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5 best budget decks in Yu-Gi-Oh! Master Duel

No Pot of Greed necessary.

Making a budget deck in Yu-Gi-Oh! Master Duel, on the surface, seems an insurmountable task. The issue is that though there are many cheap decks in Yu-Gi-Oh! Master Duel, the best meta decks in Yu-Gi-Oh! Master Duel - therefore the most competitive decks - are stacked with Secret Rare (SR) and Ultra Rare (UR) cards from across many different secret pack options. This means that a player either has to sink a lot of in-game currency (gems) into multiple secret pack varieties in hopes of pulling the correct cards or dismantle many other SR/UR cards collected to craft the cards needed.

Best Yu-Gi-Oh! Master Duel budget decks

Thankfully, there are cheap Master Duel decks out there that will allow you to stay competitive without the colossal outlay of gems and materials. The best budget decks in Yu-Gi-Oh! Master Duel offer a variety of interesting strategies to use in the PvP scene for those not looking to invest heavily into the meta. For the purposes of this list, “budget” is being categorised as featuring few SR/UR cards, or that the SR/UR cards required to build the deck are found within one secret pack, increasing the odds of the required cards being pulled from the pack.


1. Megalith

All rituals, no fuss

Megalith is a cheap Master Duel deck to put together, but offers some serious power thanks to its ritual summoning combos. Image: Konami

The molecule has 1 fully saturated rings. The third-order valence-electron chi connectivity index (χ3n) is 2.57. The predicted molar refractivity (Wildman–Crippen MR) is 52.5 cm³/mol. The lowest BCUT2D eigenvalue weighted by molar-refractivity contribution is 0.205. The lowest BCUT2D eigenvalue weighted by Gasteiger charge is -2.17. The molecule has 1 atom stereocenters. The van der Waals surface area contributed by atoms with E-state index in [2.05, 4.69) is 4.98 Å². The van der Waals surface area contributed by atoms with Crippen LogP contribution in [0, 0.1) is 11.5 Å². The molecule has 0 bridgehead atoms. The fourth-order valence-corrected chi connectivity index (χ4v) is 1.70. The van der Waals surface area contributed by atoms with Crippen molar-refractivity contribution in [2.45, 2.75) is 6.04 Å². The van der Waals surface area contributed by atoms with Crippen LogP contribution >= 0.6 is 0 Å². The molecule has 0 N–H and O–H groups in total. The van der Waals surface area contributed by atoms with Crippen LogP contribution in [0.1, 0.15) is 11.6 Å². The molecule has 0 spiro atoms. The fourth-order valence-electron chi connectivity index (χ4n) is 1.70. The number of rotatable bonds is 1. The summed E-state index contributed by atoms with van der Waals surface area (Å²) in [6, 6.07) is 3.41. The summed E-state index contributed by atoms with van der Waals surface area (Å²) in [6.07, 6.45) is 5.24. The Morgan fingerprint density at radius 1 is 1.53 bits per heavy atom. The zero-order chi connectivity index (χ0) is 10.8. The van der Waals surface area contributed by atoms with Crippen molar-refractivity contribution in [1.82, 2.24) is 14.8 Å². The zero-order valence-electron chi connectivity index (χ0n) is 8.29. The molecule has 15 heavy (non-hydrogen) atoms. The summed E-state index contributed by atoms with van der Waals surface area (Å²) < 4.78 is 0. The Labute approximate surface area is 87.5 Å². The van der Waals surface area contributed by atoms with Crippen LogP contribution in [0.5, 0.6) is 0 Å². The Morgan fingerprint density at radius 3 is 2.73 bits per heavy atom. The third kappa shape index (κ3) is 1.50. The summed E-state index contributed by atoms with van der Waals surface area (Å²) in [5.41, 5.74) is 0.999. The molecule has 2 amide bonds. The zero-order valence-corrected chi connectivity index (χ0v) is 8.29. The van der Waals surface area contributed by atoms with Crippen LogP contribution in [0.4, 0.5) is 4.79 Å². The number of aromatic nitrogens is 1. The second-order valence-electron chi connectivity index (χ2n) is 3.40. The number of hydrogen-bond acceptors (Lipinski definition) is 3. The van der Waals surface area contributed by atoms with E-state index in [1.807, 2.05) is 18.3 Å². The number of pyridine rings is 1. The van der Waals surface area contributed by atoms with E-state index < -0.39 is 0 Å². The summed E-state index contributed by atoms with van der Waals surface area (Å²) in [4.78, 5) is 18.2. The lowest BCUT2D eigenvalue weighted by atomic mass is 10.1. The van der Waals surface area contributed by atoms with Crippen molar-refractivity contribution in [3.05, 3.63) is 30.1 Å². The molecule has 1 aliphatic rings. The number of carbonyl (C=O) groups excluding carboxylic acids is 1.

The Megalith deck is by far the easiest budget Yu-Gi-Oh! Master Duel deck to assemble, thanks to most of the cards being unlockable through The Mystery of the Megalith gate in Yu-Gi-Oh! Master Duel’s excellent solo mode. The main goal of this Megalith deck is to repeatedly ritual summon Megalith monsters and use their abilities to rip apart your opponent's field. Getting the requisite ritual cards to hand is pretty easy, thanks to the card fetch effects on monsters such as Manju of the Ten Thousand Hands and summoning spells like Impcantation Thanatosis, which will also destroy an enemy card when a ritual summon is performed. From there, it’s time to start chaining ritual effects.

The main benefit of the Megalith ritual summoning is that, unlike most ritual decks which require a spell card to perform the ritual, the monsters themselves act as the ritual spell card. This makes it easier to perform the rituals and doesn’t lock your summons behind pulling a specific card. Each Megalith ritual monster can then be used as a tribute to immediately ritual summon another Megalith card in a daisy chain of destruction.

You’re going to want to start with Megalith Orphiel, which allows you to fetch another Megalith ritual monster from your deck to your hand. Then use Orphiel to summon Megalith Hagith, enabling you to pull the quick play spell Megalith Unformed and lower your opponent monster’s attack by 500. Next, summon Megalith Bethor to further destroy enemy cards depending on how many ritual monsters you have in your GY, before summoning Megalith Phaleg - who gains 300 attack for every ritual monster in your GY, which at this point should boost Phaleg’s attack to a lofty 3400.